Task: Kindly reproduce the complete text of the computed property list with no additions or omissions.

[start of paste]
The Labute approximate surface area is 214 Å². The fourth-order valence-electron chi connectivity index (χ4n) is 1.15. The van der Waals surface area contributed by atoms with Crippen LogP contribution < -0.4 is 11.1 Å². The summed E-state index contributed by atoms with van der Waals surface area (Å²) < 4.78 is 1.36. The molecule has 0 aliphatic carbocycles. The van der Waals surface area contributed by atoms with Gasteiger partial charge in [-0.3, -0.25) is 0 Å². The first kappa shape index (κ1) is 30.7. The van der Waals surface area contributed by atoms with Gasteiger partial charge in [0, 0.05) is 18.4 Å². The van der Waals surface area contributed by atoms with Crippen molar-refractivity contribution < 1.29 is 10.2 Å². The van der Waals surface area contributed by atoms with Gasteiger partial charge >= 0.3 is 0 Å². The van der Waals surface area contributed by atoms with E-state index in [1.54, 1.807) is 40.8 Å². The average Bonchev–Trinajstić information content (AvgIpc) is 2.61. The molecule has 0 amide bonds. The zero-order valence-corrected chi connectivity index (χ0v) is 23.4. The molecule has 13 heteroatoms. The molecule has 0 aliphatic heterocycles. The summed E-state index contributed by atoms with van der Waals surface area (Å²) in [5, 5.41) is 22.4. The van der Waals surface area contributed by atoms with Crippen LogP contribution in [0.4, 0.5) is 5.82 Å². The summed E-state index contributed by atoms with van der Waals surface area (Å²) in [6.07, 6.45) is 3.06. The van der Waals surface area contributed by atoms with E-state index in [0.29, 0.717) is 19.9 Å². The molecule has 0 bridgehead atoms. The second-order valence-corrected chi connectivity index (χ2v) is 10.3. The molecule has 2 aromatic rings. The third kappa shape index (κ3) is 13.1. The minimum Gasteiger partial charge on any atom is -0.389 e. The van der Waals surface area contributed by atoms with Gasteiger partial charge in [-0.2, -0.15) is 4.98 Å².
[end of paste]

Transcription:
The Labute approximate surface area is 214 Å². The fourth-order valence-electron chi connectivity index (χ4n) is 1.15. The van der Waals surface area contributed by atoms with Crippen LogP contribution < -0.4 is 11.1 Å². The summed E-state index contributed by atoms with van der Waals surface area (Å²) < 4.78 is 1.36. The molecule has 0 aliphatic carbocycles. The van der Waals surface area contributed by atoms with Gasteiger partial charge in [-0.3, -0.25) is 0 Å². The first kappa shape index (κ1) is 30.7. The van der Waals surface area contributed by atoms with Gasteiger partial charge in [0, 0.05) is 18.4 Å². The van der Waals surface area contributed by atoms with Crippen molar-refractivity contribution < 1.29 is 10.2 Å². The van der Waals surface area contributed by atoms with Gasteiger partial charge >= 0.3 is 0 Å². The van der Waals surface area contributed by atoms with E-state index in [1.54, 1.807) is 40.8 Å². The average Bonchev–Trinajstić information content (AvgIpc) is 2.61. The molecule has 0 amide bonds. The zero-order valence-corrected chi connectivity index (χ0v) is 23.4. The molecule has 13 heteroatoms. The molecule has 0 aliphatic heterocycles. The summed E-state index contributed by atoms with van der Waals surface area (Å²) in [5, 5.41) is 22.4. The van der Waals surface area contributed by atoms with Crippen LogP contribution in [0.4, 0.5) is 5.82 Å². The summed E-state index contributed by atoms with van der Waals surface area (Å²) in [6.07, 6.45) is 3.06. The van der Waals surface area contributed by atoms with E-state index in [0.29, 0.717) is 19.9 Å². The molecule has 0 bridgehead atoms. The second-order valence-corrected chi connectivity index (χ2v) is 10.3. The molecule has 2 aromatic rings. The third kappa shape index (κ3) is 13.1. The minimum Gasteiger partial charge on any atom is -0.389 e. The van der Waals surface area contributed by atoms with Gasteiger partial charge in [-0.2, -0.15) is 4.98 Å².